Cutting back on sugar doesn't have to mean going without sweets. A new brand of naturally-sourced sweeteners is popping up in foods that can soothe your sweet tooth without causing surges to your blood sugar. These misleadingly named "sugar alcohols" are relatively safe for everyone, including diabetics; however, they are not risk-free. If you have diabetes, you need to monitor your sugar alcohol intake, and consume them in moderation. Video of the Day Despite their name, sugar alcohols contain neither sucrose nor ethanol, which are commonly referred to as sugar and alcohol. Sugar alcohols occur naturally in foods such as fruits and berries, and are often added to processed foods as sugar substitutes. Sugar alcohols add sweetness, bulk and texture to foods. They also help food stay moist and add a cooling sensation. They're found in a wide variety of products, from chewing gum to candy, baked desserts, energy bars and chocolate. Sugar Alcohols Vs. Artificial Sweeteners Artificial sweeteners such as saccharin, or Sweet N Low, and aspartame, or NutraSweet, which are often used as tabletop sugar substitutes, have zero calories and no carbohydrates. Sugar alcohols, on the other hand, contain about 2.6 calories per gram and a small amount of carbs. Both are considered generally safe for use by diabetics, but the American Diabetes Association says sugar alcohols should not be eaten in excess. Even for people without diabetes, sugar alcohols can cause bloating, gas and a laxative effect that might cause loose stools and diarrhea. The FDA regulates both artificial sweeteners and sugar alcohols, and has approved several as safe for consumption. If you are watching your carb intake as part of your diabetes management regimen, it's important to understand sugar alcohols' effects o Continue reading >>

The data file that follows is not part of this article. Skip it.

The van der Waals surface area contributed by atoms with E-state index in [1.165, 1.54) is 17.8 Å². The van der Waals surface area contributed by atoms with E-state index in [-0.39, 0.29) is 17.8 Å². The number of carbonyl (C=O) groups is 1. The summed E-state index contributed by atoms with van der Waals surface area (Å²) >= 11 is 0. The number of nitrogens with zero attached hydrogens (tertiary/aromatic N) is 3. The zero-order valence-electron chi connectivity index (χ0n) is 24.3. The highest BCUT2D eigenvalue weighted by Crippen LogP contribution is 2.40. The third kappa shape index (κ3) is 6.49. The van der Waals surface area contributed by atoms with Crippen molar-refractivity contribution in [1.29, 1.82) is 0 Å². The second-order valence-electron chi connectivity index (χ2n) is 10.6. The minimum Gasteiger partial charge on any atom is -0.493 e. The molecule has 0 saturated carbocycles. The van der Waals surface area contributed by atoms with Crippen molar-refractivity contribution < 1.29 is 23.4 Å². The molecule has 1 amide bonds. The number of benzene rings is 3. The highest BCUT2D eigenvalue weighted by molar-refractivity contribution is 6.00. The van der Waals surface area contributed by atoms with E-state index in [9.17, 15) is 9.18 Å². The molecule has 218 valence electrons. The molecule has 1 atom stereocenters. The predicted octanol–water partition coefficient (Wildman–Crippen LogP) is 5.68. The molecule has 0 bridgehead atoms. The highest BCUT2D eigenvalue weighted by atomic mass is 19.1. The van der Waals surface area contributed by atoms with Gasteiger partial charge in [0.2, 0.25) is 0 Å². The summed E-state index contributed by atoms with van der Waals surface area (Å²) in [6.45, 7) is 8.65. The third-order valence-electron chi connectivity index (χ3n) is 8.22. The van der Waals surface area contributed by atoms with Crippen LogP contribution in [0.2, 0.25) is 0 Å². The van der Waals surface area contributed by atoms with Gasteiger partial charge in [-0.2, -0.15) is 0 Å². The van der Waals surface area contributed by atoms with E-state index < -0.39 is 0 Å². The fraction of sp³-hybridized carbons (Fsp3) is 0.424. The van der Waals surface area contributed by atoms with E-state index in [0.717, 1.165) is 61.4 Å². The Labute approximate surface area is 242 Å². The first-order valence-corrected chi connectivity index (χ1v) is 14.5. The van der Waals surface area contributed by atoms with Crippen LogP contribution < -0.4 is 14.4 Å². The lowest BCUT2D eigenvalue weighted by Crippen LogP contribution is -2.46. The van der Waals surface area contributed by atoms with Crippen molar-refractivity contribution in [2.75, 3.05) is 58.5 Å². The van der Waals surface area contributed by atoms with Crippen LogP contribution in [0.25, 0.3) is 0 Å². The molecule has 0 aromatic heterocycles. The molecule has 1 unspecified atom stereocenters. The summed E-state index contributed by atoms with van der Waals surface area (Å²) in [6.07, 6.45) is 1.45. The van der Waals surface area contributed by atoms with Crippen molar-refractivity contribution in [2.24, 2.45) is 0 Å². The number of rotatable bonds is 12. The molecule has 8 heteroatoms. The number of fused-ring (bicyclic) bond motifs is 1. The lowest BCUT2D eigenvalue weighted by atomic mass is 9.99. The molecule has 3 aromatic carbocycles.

Sugar Alcohols

Sugar Alcohols

What are sugar alcohols? Sugar alcohols are a type of sweetener used in foods labeled "sugar-free." You'll find them in chewing gum, sugar-free candies, cookies, soft drinks, and other foods. Sugar alcohols have about one-half to one-third fewer calories than sugar. For example, if a food label doesn't list sugar as an ingredient, but it has 20 grams of sugar alcohol, that is equal to the calories in about 10 grams of sugar. If you are counting carbohydrate and there are more than 5 grams of sugar alcohol in the food, you can subtract half the grams of sugar alcohol from the total grams of carbohydrate. For example, if the food has 30 grams of carbohydrate and 8 grams of sugar alcohol, you can count that food as 26 grams of carbohydrate Sugar alcohols occur naturally in plant foods in small amounts, such as berries and fruits. Common names for sugar alcohols are erythritol, glycerol, isomalt, lactitol, maltitol, mannitol, sorbitol, xylitol, and hydrogenated starch hydrolysates (HSH). What are sugar alcohols used for? Sugar alcohols are used to sweeten diet foods. They are also used in chewing gums, toothpaste, and mouthwash. People who have diabetes eat foods made with sugar alcohols, because sugar alcohols turn to glucose more slowly and don't cause sudden increases in blood sugar. Sugar alcohols used in chewing gum do not cause tooth decay. If foods are "sugar-free," does this mean I can eat all I want? No. Even though the food is "sugar-free," it still has carbohydrate and calories. If you have diabetes, read food labels closely to find out the amount of carbohydrate in each serving of food containing sugar alcohol. Sugar alcohols don't cause sudden spikes in blood sugar, but they do have some effect on it. Artificial sweeteners, on the other hand, are calorie-free a Continue reading >>

What Is Sugar Alcohol?

What Is Sugar Alcohol?